Imagine the days when dining out was rare, expensive, and only for the extremely special occasion. Today, we often dine out instead of at home, we call in carry-out, and we have events catered in lieu of home preparation. So, here are a few tips for those times when you're dining out with an individual or group.
- Always be on time or early. When it comes to eating, schedules and hungry people appreciate promptness.
- If you are early, wait for your party to be seated, unless you clarify that you will be seated before they arrive. "I will go ahead and get a table if I am early," or "I will wait for you in the lobby." Of course, if there is a wait time, sign in as soon as you get there to facilitate your time.
- At nicer restaurants where the table setting is more complex, follow the chart below. Also see the earlier F.S. Post.
- Do not begin eating until the entire table has been served.
- If you are with a large party of people and you know that the check is going to be split up, most restaurants will accommodate you and give each person or couple their own ticket and collect accordingly. Most waiters or waitresses will ask as they take orders, but it is always most polite to let them know at the beginning of the meal how the checks will be paid. When dining at finer restaurants, it is proper for one person to receive the check and then have everyone pay that one person.
- Leave a generous tip. The tip is a reflection of what kind of person you are. The proper amount to tip a waiter or waitress is 15% to 20%. The rule used to be to calculate it from the before-tax total, but it has recently been pointed out that wait staff pays taxes off of their tips, so now the tip should be calculated from the after-tax total.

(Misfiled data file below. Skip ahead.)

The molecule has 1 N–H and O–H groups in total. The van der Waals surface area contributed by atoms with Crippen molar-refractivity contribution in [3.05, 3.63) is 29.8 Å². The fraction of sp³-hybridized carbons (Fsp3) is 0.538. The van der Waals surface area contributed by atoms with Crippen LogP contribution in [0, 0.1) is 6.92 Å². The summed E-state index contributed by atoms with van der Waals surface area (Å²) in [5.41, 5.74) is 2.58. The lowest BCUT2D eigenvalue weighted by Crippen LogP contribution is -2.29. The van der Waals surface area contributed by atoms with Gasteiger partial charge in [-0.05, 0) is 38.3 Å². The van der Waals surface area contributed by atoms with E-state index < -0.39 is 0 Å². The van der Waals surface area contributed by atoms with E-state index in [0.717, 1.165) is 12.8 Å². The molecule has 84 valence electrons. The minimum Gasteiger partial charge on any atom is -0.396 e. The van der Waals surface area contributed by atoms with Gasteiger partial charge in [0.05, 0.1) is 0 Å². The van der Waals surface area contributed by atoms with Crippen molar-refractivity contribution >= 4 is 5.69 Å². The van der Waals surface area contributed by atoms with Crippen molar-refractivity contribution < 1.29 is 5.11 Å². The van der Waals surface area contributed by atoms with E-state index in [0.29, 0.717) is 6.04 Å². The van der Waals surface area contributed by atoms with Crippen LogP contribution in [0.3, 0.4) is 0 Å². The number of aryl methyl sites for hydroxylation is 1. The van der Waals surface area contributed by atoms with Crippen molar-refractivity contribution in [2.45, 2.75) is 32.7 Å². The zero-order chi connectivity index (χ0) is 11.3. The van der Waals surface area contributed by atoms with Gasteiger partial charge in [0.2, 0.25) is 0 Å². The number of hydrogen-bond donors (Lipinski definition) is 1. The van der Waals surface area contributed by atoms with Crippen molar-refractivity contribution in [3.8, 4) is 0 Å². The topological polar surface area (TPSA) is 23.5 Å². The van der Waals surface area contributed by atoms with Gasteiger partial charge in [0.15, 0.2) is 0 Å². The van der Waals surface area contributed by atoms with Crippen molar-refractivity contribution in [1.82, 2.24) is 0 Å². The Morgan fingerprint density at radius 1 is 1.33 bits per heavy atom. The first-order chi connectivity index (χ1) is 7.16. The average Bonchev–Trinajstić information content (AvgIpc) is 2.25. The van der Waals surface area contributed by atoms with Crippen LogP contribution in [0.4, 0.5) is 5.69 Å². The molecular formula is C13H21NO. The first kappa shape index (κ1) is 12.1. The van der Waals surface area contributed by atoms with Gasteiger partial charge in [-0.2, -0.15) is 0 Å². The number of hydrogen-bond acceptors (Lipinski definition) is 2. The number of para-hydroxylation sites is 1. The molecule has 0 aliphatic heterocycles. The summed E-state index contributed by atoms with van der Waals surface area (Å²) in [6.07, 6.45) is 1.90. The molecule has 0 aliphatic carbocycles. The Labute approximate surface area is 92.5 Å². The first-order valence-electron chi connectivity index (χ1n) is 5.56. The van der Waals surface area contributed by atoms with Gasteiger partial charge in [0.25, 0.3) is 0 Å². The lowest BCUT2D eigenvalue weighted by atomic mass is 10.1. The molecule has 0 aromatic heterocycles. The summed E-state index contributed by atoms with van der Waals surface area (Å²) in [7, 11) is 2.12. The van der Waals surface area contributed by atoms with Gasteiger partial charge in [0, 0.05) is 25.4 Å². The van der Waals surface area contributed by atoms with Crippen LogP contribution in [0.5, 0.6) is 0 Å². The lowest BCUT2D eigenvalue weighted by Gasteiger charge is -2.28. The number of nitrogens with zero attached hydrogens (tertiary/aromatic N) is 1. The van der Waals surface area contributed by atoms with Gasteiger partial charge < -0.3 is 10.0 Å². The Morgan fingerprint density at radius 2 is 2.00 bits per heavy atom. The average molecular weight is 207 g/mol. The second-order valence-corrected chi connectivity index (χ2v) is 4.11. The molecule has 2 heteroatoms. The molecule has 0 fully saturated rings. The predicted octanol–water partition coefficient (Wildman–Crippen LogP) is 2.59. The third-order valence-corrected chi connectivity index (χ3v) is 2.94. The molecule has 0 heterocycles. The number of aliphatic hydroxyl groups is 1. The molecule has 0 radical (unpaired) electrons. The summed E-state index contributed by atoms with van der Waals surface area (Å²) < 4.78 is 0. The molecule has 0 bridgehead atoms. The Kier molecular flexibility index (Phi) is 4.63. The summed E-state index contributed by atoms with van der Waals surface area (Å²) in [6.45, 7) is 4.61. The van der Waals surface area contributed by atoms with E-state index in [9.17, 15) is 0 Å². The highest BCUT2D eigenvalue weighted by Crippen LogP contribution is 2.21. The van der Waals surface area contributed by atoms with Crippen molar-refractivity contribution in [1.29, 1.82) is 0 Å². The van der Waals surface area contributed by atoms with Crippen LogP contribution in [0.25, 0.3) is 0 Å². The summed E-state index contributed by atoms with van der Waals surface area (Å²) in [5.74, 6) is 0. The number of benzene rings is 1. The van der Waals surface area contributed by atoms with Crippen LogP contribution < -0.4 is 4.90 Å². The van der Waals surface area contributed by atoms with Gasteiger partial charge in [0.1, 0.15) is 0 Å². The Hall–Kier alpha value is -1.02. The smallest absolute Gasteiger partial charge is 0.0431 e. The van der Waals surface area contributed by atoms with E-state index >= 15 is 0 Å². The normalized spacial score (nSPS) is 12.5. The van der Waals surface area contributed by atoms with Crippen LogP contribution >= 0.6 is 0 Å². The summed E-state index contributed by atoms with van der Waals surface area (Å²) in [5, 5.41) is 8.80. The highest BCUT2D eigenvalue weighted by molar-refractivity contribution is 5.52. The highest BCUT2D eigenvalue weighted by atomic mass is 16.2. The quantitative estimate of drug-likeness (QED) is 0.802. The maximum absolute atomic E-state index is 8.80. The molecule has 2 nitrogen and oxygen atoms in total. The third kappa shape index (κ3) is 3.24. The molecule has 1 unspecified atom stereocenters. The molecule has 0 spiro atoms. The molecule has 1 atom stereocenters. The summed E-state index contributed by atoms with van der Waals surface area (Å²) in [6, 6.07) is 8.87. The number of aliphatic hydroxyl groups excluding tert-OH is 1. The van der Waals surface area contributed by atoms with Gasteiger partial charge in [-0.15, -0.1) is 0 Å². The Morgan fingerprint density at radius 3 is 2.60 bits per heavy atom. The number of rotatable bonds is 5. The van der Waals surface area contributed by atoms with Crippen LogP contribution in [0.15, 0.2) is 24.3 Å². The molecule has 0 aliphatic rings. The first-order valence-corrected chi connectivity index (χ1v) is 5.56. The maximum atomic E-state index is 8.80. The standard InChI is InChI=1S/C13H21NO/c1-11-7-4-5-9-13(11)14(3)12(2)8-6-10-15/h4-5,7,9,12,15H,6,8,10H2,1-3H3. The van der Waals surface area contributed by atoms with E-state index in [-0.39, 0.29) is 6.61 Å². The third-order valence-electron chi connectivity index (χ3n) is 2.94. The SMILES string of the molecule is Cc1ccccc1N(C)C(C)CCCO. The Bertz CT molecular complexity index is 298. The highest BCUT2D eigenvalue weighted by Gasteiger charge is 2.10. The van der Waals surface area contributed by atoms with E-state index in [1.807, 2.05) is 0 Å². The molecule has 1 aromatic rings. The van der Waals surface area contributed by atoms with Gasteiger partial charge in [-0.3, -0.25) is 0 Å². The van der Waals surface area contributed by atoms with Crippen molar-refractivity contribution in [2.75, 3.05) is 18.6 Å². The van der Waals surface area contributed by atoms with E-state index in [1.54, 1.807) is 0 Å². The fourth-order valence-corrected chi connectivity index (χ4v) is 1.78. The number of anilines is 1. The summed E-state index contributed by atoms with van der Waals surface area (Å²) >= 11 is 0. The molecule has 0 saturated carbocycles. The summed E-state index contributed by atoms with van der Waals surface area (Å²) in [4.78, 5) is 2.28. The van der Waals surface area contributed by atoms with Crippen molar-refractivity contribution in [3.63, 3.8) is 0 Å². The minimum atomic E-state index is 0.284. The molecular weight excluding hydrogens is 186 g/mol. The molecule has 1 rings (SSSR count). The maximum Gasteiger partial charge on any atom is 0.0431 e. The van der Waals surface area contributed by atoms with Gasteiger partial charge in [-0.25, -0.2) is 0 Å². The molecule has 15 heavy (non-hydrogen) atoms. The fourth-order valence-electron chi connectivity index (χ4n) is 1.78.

- The question most often wondered about when eating out is, "When do I let someone else pay for my meal?" When friends meet up for lunch or dinner or tea, it is usually understood that everyone will pay for themselves. If you are out to eat with people older than you or more important than you, they may very likely offer to pay for your meal. It is all right to object, but eventually, when they refuse to surrender, thank them.
- What if it is a guy and you are not sure you are comfortable with letting him pay for your meal? There are two ways to look at this: 1. Girls feel as if they are sending the signal "I like you" when they let the guy pay, and sometimes they are. 2. Guys sometimes like to pay for the girl, because it is their nature to provide and protect and letting her pay for her own seems to them against the grain. Basically it comes down to judging the situation. The same applies here as when anyone else is buying your meal; it is all right to object but do not cause a scene.
- Most importantly, use your manners! Listen more than you talk and treat the wait staff and hostess with kindness. See the earlier post: Table Manners.
Questions regarding this topic? Leave them as a comment!